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Behavioral Analysis

by: Hope Good

Behavioral Analysis PSYC 461

Hope Good
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Chapter 1: The ABC applied behavior analysis Chapter 2: Methods in applied behavioral analysis
Behavioral Therapy
Class Notes




Popular in Behavioral Therapy

Popular in Psychology (PSYC)

This 5 page Class Notes was uploaded by Hope Good on Monday October 10, 2016. The Class Notes belongs to PSYC 461 at University of South Carolina Aiken taught by Green in Fall 2016. Since its upload, it has received 2 views. For similar materials see Behavioral Therapy in Psychology (PSYC) at University of South Carolina Aiken.

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Date Created: 10/10/16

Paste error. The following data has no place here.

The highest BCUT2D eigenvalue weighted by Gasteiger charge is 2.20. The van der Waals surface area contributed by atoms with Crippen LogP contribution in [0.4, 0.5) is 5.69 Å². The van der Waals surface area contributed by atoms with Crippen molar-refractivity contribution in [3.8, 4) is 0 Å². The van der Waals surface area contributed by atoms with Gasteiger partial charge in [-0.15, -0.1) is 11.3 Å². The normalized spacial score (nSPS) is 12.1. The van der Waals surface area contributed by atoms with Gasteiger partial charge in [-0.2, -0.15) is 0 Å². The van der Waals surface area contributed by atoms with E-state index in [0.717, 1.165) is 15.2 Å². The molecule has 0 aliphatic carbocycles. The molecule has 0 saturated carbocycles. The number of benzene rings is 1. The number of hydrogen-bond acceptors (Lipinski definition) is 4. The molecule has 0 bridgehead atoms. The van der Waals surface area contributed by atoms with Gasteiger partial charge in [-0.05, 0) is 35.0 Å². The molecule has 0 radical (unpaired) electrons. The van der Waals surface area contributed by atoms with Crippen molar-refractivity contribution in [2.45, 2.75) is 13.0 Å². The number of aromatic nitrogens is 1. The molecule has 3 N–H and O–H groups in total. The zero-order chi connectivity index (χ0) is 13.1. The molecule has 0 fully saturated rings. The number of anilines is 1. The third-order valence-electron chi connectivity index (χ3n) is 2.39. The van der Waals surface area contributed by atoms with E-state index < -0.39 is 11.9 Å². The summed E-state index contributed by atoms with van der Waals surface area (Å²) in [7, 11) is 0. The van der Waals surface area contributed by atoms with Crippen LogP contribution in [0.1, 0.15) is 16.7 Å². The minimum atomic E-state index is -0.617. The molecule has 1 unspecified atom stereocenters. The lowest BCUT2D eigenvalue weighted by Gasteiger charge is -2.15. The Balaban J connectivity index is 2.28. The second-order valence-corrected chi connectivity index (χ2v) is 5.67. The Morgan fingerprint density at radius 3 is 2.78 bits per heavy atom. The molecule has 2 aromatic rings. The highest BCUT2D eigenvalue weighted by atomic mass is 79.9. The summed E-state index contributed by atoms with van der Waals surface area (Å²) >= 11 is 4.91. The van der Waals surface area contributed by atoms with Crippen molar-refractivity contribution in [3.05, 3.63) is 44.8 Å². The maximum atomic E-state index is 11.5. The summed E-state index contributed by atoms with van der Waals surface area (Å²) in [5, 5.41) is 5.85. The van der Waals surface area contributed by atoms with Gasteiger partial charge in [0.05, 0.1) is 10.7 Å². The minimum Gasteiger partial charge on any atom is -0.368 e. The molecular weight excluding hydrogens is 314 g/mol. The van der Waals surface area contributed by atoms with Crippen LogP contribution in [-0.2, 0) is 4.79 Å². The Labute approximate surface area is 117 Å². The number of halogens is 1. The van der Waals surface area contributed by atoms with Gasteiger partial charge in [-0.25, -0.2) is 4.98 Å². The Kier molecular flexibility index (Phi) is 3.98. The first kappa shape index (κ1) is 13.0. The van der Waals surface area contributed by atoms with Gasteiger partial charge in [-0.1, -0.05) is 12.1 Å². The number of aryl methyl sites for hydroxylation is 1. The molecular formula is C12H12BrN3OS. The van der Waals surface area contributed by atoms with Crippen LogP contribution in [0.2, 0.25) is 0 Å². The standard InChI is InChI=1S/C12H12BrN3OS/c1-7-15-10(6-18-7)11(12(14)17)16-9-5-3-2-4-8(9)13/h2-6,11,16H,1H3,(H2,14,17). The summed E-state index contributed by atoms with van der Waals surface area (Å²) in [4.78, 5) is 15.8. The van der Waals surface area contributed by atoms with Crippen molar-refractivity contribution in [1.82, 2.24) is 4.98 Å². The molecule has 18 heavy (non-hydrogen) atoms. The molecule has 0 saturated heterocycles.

Chapter 1: The ABCs of Applied Behavior Analysis  Behavior Analysis: the study of behavior change o The study of functional relations between behavior and environmental events o Experimental analysis of behavior is concerned primarily with change o Applied behavior is concerned with natural environments o 3 concepts:  functional relations: tendency of 1 event to vary in a regular way with another event  behavior: actions that can be observed  environmental event: any event in a person’s environment that can be observed  Functional relations o One event must vary DEPENDABLY with another  If x, then y  Light switch/ lights on  Black cat superstition o A functional relationship doesn’t represent casualties  Ice cream example: increase ice cream, increase drownings/crime rates  Movie #23  Behavior o It is extremely difficult to study what we cant observe (thoughts/feelings)  Defined measurable and observable terms  1 one to classify behavior  overt behavior: behavior that can be observed by someone other than the person performing it.  Covert behavior: behavior that can be observed by the person performing it (private events)  Other ways to classify  Respondent: behavior influenced by events that proceed it; reflexive behavior (pavlov/Watson); involuntary/ classical conditioning  Operant behavior: influenced by events that follow it (skinner); voluntary  DEAD MANS TEST: if a dead man can do it…..its NOT a behavior o Behavioral Repertoire: all the things someone can do at any given time  Environmental Events o Any events in a person’s environment that can be observed o Antecedent: environmental event that occurs BEFORE a behavior o Consequence: environemental event that occurs AFTER a behavior o A persons learning history includes all environmental events that have affected a persons behavior up to the present o Behavior analysis is concerned with external events—not with internal, mentalistic variables o 3 term contingency A ----------------------------------B---------------------------------------C Antecedent----------------behavior------------------------consequence  Applied Behavior Analysis: the attempt to salve a behaviors problem by providing antecedents and or consequences that change the behavior o “Problem” behaviors  excess: occurs often  deficits: does not occur enough o Medical Model: the view that behavior probkesm are merely symptoms of an underlying psychological disorder  Permeates all of our culture  All diagnosis in DSM are behaviors o The focus of applied behavior analysis is on what people can actually do rather than explanatory fictions o Symptom substitution is the idea that if a behavior problem is solved without resolving the underlying psychological disorder, another behavior problem will take its place  No scientific evidence that this exsist  Another type of system substation  Daniels Dictum Aubrey Daniels o “if you think this stuff is easy, you’re doing it wrong!”  group performance research  A.D. institute in Atlanta Chapter 2: Methods in Applied Behavioral Analysis  Behavioral Assessment: 3 goals o Define target behavior o Identify functional relations between target behavior and its antecedents/consequences o Identify an effective intervention for changing the target behavior  Target Behavior: behavior to be changed by an intervention o Behaviors that need to occur more/less likely o Requires an operational definition  Must clearly be stated using measureable/observable terms  Vague terms lead to confusion and disagreement  “throwing a fit” o typically assessed and developed through interview and direct observation o operational definition examples:  physical aggression: movement of any limbs that strikes an individual whose goal response is injury to another (functional)  on task behavior (topographical)  purchasing items (task analytic)  Identifying Functional Relations o The development of hypotheses of relationship of environmental antecedents/consequences through interview/direct observation  Functional Assessment v. Functional Analytic o Functional assessment: relies on observation conducted in the natural environment and the use of conditional probabilities to demonstrate relations o Functional Analysis: the contrived manipulation of variables to determine the maintaining function  The process of testing hypothesis about the functional relations among antecedents/consequences and target behavior o These 2 are often confused and incorrectly used interchangeably o Assessment: natural and correlational o Analytic: response and causal  Identifying an Intervention o 1 : requires the accurate recording of the behavior o 2 : (accurately monitoring) a possibly intervention requires the correct display of the behavior in graphical form o rather than estimating/guessing the rate or frequency of a behavior, most accurate means is to observe/record the behavior o count the occurrences o “in god I trust and everyone else brings data”  no data/proof; it did not happen show me the data!!!!!  Recording Behavior Rates o 2 main ways:  continuous recording: recording each and every occurrence of a behavior during a prescribed period (event recording)  typically used during observational sessions lasting 30 mins to 1 hour (must be consistent)  particularly useful in recording discrete behaviors that have an obvious beginning and end  not very helpful in the use of recording behavior that lasts for any extended period  not very helpful in use of recording behavior that occurs at a very increase frequency  typical tallied behavior: observer, period, location, count, date, notes  interval recording: recording whether a behavior occurs during each of a series of short intervals within an observational period  provides an approximation of how often behavior occurs and is therefore less accurate that continuous  observation periods are divided into small intervals, typically no longer than 30 seconds o shorter the more accurate  not concerned with counting the behavior but whether or not it occurs  effective for recording behavior without a discrete beginning and end and for behavior that occurs at very increase rates o other ways:  duration: how long  intensity: energy expended to produce behavior  latency: amount of time it takes for behavior to begin next occurrence  inter-response time: amount of time between behavior ending and the beginning of next occurrence  A-B-C Data Collection (most important) o Data collection method that provides a structure for noting behavior and the environmental events that surround itself o Important to remember that consistent environmental events don’t respect causation but are correlational o The only functional assessment tool used that is able to ascertain functional relationships without manipulation variables o Functional relationships are determined through the use of conditional probabilities  (0.0-0.1)  behaviors preceded by antecedents and followed with a consequence  Task Analytic Data Collection o Designed for the use of controlled presentation of tasks that included multiple discrete behaviors o Higher order behaviors  steps o Provides IMMEDIATE REPRESENTATION of the individual’s performance allows determination of problematic steps  Measuring Reliability o Reliability: achieve a reasonable level of agreement o Inter-observer reliability: is a measure of the degree of agreement in data tallies made by 2 or more observers  Continuous: small number / large number x 100  Interval: intervals agreed upon / number of total intervals  Report in %  good report would be 90%  Graphing Behavioral Data o Graphical representation of data to quickly determine intervention effectiveness and identify trends, anomalies and variability  Simple: each point indicates number of times a behavior occurred at a particular time  Cumulative: each point total number of times behavior occurred up to that point! It never dips just increase overtime!  Evaluating Effectiveness o Single Case Design  Groups not suitable for determining effective individual’s behavior  Goal to determine practical significance; not statistics  2 phases:  baseline: behavior recorded and not modified  intervention: modifying behavior and recording behavior  graphs show anomalies, trends and variability  anomaly: inconsistency  trend: overall direction path: direction: degree: 3pts minimum  variability: degree of variance  ABAB Reversal Design o A single case in which baseline/intervention conditions repeated with same person o Extremely powerful demonstration that is able to definitively show functional relationships o Cannot always be used